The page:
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Towards an in vitro assay for fibrosis research

Fibrosis is a difficult disease to treat and can affect various organs such as the kidney, liver (e.g. non-alcoholic liver steatohepatitis, NASH) or the lungs (idiopathic pulmonary fibrosis, IPF). It’s characterized by excessive deposition of extracellular matrix due to exaggerated repair in response to damage. The excessive scarring, morphology changes in tissue structure and organ malfunction ultimately lead to organ failure. Transplantation remains the only option for the treatment of late-stage disease. Dr Nina Schroeder and Dr Tim Phillips give us insight into how scientists at Sygnature Discovery are currently tackling this challenge.

The search for medicines that can treat fibrosis is made more difficult by the lack of predictive in vitro cellular models in which drug discovery scientists can test potential therapeutics. Currently, the main option for assessing potential fibrosis treatments are in vivo models, as it’s a complex disease that is difficult to reproduce in vitro. But this is a very time consuming and expensive process.

At Sygnature, we’re utilising our bespoke assay development skills to develop a suite of 2D and 3D multicellular models of organ fibrosis that can support client drug discovery project in vitro screening. The assay platform allows compounds to be rapidly tested for anti-fibrotic effects in a 96-well format. The ability of the models to examine multiple mechanism of actions will be also supported, to include inhibiting the development of fibrosis or a reversal of established fibrotic lesions.

Induction of myofibroblast differentiation by TGF-β treatment and inhibition using the ALK5 inhibitor SB 525334. Fibrosis was induced in Rat kidney NRK49F fibroblasts with 10ng/ml TGF-β in the presence or absence of the ALK5 inhibitor SB 525334 (1 μM). Cells were fixed and processed them by immunofluorescence for the fibrosis markers α-Smooth Muscle Actin (α-SMA, red), Fibronectin (green), F-Actin (red) and the nuclei were stained with Hoechst (blue). The images depict the fibrotic marker stainings in each condition. Images were acquired using the Molecular Devices ImageXpress® Micro Confocal High-Content Imaging System and analysed using the MetaXpress® 6 software.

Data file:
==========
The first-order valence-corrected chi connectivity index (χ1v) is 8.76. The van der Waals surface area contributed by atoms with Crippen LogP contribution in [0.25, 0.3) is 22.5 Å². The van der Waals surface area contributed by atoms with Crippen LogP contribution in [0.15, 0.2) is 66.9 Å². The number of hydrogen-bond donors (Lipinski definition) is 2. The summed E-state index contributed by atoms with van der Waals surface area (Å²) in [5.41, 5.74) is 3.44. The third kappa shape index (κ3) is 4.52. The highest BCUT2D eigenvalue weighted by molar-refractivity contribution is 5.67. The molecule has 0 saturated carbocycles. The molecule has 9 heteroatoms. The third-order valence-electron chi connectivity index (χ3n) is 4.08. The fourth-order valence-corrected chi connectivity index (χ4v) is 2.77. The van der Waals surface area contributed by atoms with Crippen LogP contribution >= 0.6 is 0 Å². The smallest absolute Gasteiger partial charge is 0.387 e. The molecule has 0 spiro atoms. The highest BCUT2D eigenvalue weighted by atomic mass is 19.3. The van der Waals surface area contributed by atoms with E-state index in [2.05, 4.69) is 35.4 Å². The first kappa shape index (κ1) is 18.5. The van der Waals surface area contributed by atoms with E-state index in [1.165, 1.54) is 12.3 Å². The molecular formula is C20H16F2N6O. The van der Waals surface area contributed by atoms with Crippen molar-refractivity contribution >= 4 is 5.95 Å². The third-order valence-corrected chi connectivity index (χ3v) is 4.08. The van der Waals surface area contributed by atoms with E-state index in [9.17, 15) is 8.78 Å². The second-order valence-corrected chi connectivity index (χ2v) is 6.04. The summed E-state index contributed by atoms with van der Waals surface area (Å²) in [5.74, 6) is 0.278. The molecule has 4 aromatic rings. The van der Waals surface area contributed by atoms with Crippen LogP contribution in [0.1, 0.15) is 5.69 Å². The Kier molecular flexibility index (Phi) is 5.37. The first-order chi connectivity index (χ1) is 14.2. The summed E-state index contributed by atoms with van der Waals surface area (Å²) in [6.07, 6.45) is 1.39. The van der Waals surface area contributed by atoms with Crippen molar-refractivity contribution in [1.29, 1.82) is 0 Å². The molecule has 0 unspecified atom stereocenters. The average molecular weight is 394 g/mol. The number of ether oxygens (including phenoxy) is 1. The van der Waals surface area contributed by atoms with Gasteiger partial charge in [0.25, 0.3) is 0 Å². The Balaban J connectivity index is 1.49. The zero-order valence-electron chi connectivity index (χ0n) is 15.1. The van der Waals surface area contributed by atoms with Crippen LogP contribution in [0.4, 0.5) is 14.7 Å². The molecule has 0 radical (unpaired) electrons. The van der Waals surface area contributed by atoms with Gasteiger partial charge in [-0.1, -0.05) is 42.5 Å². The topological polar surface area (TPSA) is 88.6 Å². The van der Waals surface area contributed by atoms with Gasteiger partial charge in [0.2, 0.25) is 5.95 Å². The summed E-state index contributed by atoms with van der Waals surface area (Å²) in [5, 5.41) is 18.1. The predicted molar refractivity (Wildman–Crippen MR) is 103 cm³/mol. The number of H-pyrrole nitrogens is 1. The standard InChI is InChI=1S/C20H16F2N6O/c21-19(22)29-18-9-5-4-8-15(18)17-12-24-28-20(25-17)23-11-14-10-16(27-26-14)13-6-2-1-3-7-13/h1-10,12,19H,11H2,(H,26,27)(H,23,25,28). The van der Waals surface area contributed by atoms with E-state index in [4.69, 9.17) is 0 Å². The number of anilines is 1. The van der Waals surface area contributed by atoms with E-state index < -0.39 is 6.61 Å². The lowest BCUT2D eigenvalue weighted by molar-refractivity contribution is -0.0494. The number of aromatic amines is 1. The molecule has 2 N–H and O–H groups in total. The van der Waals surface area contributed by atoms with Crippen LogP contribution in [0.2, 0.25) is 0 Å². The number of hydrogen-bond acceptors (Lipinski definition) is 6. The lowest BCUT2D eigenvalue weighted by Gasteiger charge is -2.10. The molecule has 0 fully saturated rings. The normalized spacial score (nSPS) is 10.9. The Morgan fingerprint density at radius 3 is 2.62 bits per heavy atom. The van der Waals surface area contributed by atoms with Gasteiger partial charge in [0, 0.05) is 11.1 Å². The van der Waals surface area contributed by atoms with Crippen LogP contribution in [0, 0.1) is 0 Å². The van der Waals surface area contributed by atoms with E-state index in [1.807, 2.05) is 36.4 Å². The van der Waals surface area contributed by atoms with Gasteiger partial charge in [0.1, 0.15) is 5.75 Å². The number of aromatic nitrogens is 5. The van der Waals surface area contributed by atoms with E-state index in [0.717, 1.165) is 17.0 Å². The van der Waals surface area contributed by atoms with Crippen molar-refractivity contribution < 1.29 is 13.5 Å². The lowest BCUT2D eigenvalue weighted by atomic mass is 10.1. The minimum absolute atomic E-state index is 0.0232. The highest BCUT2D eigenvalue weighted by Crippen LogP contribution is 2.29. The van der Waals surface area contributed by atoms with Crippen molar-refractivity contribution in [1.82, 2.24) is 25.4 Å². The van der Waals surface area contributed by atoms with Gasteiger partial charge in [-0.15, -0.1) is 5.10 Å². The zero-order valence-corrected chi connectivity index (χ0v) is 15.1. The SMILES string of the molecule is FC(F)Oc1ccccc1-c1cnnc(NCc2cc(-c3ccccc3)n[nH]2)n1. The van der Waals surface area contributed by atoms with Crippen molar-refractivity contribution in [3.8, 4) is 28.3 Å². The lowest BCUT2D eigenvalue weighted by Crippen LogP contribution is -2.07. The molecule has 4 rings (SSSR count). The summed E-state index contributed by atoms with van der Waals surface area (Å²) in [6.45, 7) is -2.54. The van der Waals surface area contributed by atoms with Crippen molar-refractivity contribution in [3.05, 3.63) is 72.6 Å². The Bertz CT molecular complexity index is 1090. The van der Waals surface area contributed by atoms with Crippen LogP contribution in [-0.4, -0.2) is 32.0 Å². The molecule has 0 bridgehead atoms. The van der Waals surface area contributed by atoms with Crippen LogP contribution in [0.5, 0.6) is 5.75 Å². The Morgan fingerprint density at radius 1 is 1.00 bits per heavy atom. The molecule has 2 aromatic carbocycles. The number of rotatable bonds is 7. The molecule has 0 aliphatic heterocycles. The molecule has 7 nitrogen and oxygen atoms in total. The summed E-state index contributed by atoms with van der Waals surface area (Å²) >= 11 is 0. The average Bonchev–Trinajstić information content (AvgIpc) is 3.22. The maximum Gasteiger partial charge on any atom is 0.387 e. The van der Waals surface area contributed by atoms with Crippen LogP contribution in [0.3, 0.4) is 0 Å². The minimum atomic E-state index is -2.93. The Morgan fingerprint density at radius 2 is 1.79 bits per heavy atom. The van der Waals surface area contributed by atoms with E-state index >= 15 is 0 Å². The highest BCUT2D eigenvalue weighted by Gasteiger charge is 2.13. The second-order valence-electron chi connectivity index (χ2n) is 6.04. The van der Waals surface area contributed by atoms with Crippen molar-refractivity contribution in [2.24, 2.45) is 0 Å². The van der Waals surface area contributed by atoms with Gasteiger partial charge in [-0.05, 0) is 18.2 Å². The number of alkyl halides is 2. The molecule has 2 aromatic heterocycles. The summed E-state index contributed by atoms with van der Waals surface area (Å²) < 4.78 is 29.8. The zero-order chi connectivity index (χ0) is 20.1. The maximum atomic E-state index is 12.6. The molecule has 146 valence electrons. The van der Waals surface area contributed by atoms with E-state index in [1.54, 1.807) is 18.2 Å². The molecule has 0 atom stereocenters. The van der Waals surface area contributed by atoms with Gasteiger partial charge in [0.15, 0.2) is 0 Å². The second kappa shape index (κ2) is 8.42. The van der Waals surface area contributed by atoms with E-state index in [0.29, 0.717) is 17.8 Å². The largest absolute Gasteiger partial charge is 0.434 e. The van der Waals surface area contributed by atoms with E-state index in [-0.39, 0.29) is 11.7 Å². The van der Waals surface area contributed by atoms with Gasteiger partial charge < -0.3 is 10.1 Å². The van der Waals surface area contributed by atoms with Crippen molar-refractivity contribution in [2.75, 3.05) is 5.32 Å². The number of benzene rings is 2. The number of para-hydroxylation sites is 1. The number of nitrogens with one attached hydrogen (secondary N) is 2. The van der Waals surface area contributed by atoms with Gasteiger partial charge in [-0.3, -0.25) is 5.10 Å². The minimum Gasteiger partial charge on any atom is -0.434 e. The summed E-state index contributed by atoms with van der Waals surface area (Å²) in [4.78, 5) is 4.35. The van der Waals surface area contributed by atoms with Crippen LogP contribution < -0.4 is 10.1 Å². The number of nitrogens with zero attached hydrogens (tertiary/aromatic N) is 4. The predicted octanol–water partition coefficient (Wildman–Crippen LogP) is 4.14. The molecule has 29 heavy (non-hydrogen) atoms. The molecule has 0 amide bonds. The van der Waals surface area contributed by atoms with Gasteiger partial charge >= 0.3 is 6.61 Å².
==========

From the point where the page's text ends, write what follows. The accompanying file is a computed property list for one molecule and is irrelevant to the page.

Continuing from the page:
As part of the development, the in vitro models are validated using well established anti-fibrosis compounds to evaluate if the assays are able to predict in vivo efficacy. Upon launch, the in vitro models allow potential drug compounds to be triaged at an earlier stage, and only those that look most promising are progressed forward into in vivo model testing. Collectively, this provides researchers with increased biological information to help support compound selection and progression, with the potential to offer a new opportunity to improve success rates of new fibrosis therapeutic agents.

The in vitro fibrosis models are be based on high-content cell imaging assays, which measure specific, multiple fibrosis-related parameters in response to treatment with a potential anti-fibrotic compound. These parameters include extracellular matrix deposition, myofibroblast activation and tissue remodeling. We’re using our expertise in techniques such as confocal microscopy and immunofluorescent staining to assess these different cellular biomarkers. 

To achieve these goals, we’re working alongside our colleagues at RenaSci, a wholly owned subsidiary, who have a successful track record and well established and validated in vivo models in this disease area. RenaSci joined the Sygnature Group in July 2018, and since then we have been working hard to join up two world-class CROs into one that can seamlessly support drug discovery, from target validation through to proof-of-concept, and beyond. Developing this fibrosis assay is just one way in which we’re further integrating RenaSci’s disease models with Sygnature’s drug discovery services.

We’re excited to offer the refined in vitro models of fibrosis to the market. We see a clear demand for predictive in vitro models among companies working on fibrosis, many of whom already work with RenaSci, to help speed up their research efforts and reduce compound attrition. These assays should result in a far greater depth of scientific understanding in the unmet medical need that is fibrosis.

We continually engage with our industry on a range of drug discovery topics. If you would like to discuss in vitro models, our bioscience capabilities or even drug discovery in general then we’d love to hear from you. You can get in touch by using any of the contact forms or by emailing us at: info@sygnaturediscovery.com